The unpredictable delights of an author's fan mail
One of the joys of having published a first book - besides knowing that you will never again have to go through that particular gestation - is receiving fan mail.
And one of the delights of fan mail is its sheer unpredictability.
I bask in praise from readers who have spent time in the Soviet Union and say that my work has given them insights into their own experience. I resign myself to the opposite in brickbats from those who think I'm too hard - or too soft - on the Russians.
But I especially honor the cris de coeur. A physicist in fusion energy research wrote feelingly about ''the paramount need to continue energetic efforts on arms control until we succeed.'' A small business man, beset by nuclear terror, wrote of his ''anxiety for our five grown children, my country, the world,'' and signaled his commitment to do his mite for mutual understanding by studying Russian at his local university.
All of these responses are familiar to me by now. But today - some two years after publication - there was a new twist. An appeal arrived in the mail saying:
''I read with great interest your book 'From the Yaroslavsky Station.' I have been able to find meanings for every new word I jotted down except this one: 'dystopia.' ''
The letter writer, discreetly identifying herself as an assistant vice-president of a bank by penning her message on the back of her personal memo pad, enclosed a piece of paper for the return definition.
This sort of question I can cope with far more easily than the kind that erupts in random call-in talk shows. In that genre I fumbled most obviously, I suppose, in answering the woman with the soft Tennessee drawl.
''Liz-beth,'' she began, ''mah question is different from everybody else's. Ah heard you mention a 'simovar,' and ah have two that were made in Russia years and years ago; they're antiques, and they're just beautiful when they're polished and shaahned.'' Could I tell her, she wondered, what the samovar on the train was made of?
The real croppers one tries to forget - like the time the disc jockey interviewed me on British armed forces radio. He suddenly asked me what kind of humor Russians like and invited me to tell a Russian joke.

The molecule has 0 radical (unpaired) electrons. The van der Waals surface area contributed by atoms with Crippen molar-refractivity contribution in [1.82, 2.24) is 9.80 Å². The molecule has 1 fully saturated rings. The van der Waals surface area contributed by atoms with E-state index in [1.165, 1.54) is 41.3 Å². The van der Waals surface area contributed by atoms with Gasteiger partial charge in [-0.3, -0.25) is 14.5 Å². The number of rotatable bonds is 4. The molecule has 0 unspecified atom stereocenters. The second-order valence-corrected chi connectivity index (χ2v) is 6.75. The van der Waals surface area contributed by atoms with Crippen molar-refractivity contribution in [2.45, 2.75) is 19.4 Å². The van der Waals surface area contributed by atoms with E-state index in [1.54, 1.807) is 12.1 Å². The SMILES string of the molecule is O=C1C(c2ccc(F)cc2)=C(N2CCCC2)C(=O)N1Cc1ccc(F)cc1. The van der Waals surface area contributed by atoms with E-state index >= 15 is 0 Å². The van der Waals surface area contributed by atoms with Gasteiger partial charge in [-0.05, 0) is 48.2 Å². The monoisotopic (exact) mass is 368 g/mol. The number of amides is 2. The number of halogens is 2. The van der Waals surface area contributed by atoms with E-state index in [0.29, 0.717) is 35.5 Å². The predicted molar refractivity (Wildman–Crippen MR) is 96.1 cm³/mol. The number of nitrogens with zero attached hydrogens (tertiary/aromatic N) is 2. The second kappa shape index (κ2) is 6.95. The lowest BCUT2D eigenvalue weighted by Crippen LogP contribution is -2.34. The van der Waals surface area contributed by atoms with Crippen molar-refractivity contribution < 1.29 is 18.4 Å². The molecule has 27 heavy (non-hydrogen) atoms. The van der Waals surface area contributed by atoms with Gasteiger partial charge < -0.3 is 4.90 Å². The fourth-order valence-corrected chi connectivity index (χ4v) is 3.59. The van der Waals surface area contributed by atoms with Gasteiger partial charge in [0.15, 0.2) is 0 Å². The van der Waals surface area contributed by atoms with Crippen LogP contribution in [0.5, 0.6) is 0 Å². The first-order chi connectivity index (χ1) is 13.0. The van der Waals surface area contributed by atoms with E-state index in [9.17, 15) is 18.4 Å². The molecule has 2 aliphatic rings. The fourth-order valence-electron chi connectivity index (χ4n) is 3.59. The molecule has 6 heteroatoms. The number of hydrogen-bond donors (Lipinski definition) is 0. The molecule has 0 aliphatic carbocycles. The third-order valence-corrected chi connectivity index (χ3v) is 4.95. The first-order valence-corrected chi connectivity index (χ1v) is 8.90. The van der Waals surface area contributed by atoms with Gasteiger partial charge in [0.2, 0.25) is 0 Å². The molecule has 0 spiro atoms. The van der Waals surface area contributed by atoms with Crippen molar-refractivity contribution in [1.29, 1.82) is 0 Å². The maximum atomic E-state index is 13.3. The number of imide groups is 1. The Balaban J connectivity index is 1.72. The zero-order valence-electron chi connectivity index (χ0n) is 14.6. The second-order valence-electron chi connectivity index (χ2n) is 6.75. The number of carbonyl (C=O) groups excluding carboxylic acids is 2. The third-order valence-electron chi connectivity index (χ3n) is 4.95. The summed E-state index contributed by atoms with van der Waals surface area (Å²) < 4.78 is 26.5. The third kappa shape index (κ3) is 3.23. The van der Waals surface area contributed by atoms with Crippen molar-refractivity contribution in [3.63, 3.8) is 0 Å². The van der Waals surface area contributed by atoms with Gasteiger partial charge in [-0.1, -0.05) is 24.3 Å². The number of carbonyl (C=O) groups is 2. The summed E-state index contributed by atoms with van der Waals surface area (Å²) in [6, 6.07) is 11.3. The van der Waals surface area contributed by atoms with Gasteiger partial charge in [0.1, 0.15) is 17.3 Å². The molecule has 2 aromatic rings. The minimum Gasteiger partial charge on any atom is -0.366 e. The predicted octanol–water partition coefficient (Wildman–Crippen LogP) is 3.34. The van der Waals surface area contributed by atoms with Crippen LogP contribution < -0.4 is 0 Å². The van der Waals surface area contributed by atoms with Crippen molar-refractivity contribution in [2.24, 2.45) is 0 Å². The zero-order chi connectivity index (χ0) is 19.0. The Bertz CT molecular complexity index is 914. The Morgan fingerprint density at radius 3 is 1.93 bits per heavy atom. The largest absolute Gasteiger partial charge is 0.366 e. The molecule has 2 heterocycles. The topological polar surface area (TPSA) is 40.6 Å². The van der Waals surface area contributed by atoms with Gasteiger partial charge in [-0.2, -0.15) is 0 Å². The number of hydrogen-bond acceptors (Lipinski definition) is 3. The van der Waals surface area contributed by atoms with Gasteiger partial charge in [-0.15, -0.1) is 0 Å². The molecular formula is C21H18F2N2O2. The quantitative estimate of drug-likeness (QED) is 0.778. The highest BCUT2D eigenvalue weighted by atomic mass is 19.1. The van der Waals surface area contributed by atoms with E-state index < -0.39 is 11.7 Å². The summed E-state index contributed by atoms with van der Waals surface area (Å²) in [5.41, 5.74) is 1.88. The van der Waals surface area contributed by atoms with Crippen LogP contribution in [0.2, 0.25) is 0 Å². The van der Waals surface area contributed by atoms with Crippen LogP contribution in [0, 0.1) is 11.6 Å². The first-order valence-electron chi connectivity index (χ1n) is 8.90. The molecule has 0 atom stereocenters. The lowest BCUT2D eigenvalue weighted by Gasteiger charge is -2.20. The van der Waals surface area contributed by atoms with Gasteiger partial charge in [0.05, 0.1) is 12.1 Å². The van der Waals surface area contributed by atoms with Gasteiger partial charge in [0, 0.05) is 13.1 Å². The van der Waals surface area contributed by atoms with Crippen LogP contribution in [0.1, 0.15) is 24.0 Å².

Unfortunately, as I flipped through my memory bank, I couldn't think of a single anecdote that wasn't either obscure, interminable, or scatological. I settled instead for a crisp Polish joke with a Russian angle, then waited for the appreciative guffaw, or at least chuckle.
None came. The studio filled with an awful silence - followed by a deep bass rebuke: ''Well, excuse me, but I don't think that's very funny.''
On the mercilessly live mike I desperately tried to explain the punch line, and just dug myself in deeper and deeper. When the time at last ran out, I fled to the control room to retrieve my coat before slinking away. ''You know,'' confided the technician to me, shaking his head, ''I didn't get that joke, either.''
But the clunkers are offset by the serendipities. Like the London radio interviewer who had just been reading his grandmother's diaries from the time when she commuted seasonally on the Trans-Siberian Railroad between her parents' home at the British legation in Peking and her English boarding school.
We finished our recording session, then lingered in the corridor to exchange tales - about the time in the tumultuous '30s when the Chinese servants of the interviewer's great-grandfather steadfastly waited for their employer for two months at the Leningrad train station, cooking their rice and tea on the platform.
My favorite reader response of all, though, has to be the one from the Texas mother who used my book in her third childbirth. A ''pain detraction,'' she called it, summoning up a role I had never in my wildest dreams imagined for my chef-d'oeuvre. Her husband read the book aloud as she was in labor, she recounted, and it ''worked beautifully'' until a record 20 minutes before delivery.
But, oh yes, dystopia. Well, if ''utopia'' is a vision of a perfect society, ''dystopia'' is a vision of a too perfect society run amok - as in countless sci-fi scenarios - just because it is so intolerant of human diversity.
And no, despite the retroactive pleasures, I'm not going to write another book.